French Syracuse 3A Satellite Will Not Launch Before July
The planned May launch of the French Syracuse 3A military telecommunications satellite has been delayed at least until July to permit thelaunch consortium to first loft U.S. and Indonesian commercial satellites , according to government and industry officials.
In the latest example of the headaches involved in juggling two Ariane 5 rocket variants and the need to launch two satellites at a time, Arianespace will put DirecTV’s Spaceway F2 direct-broadcast television satellite and Indonesia’s Telkom-2 telecommunications spacecraft on an Ariane 5 ECA flight to occur in late June at the earliest.
The Ariane 5 ECA is the enhanced version of the Ariane 5. After a redesign following a December 2002 maiden-flight failure, the vehicle made its first successful flight in February.
The Ariane 5 ECA is capable of lifting nearly 10,000 kilograms of satellite payload into geostationary transfer orbit, meaning it is capable of lofting most communications satellites two-at-a-time.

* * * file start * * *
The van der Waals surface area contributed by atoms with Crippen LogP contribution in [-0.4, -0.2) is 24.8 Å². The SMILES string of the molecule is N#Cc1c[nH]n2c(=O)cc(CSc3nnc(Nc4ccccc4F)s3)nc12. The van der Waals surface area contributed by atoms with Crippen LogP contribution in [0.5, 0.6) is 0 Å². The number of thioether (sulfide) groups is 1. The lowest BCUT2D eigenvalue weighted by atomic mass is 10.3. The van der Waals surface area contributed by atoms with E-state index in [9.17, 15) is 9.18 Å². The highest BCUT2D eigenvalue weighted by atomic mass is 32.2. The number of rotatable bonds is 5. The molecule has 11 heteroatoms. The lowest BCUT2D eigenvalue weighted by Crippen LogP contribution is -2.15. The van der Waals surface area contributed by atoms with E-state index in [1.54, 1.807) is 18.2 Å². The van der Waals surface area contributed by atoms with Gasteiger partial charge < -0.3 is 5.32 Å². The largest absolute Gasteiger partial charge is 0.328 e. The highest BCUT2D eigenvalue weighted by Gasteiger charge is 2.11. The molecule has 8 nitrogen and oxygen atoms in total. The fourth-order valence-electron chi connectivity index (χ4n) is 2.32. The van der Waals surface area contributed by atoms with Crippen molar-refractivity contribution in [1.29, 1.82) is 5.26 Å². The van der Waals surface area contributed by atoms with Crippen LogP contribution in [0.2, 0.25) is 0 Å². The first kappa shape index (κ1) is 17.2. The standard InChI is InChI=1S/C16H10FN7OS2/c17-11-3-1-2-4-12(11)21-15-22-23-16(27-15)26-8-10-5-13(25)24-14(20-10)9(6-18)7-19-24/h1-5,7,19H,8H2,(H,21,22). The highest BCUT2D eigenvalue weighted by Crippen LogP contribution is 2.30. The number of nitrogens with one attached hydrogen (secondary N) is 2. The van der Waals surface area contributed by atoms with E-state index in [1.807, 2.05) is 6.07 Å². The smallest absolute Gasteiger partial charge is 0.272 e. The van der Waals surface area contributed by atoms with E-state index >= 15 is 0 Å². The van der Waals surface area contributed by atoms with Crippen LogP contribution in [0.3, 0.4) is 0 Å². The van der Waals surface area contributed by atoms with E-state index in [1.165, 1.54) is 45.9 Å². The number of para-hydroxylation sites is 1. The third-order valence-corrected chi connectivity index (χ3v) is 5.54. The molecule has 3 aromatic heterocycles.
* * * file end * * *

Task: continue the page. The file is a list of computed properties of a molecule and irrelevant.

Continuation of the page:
The French Defense Ministry’s Syracuse 3A will await a standard-version Ariane 5 launch, tentatively scheduled for July. Riding alongside the Syracuse 3A will be PanAmSat Corp.’s Galaxy 15 telecommunications satellite.
The standard Ariane 5 is able to carry less than 6,000 kilograms into geostationary transfer orbit, making it difficult for Arianespace to find two compatible payloads for this vehicle. It is one reason why Arianespace wants to replace the standard vehicle with the ECA version as soon as possible.
Syracuse 3A is expected to weigh about 3,800 kilograms at launch. Galaxy 15, built by Orbital Sciences Corp., is expected to weigh about 1,800 kilograms.
The reshuffled launch schedule will permit DirecTV to meet a U.S. regulatory deadline for putting the Spaceway satellite into service. The first Spaceway satellite was launched April 26 aboard a Sea Launch rocket.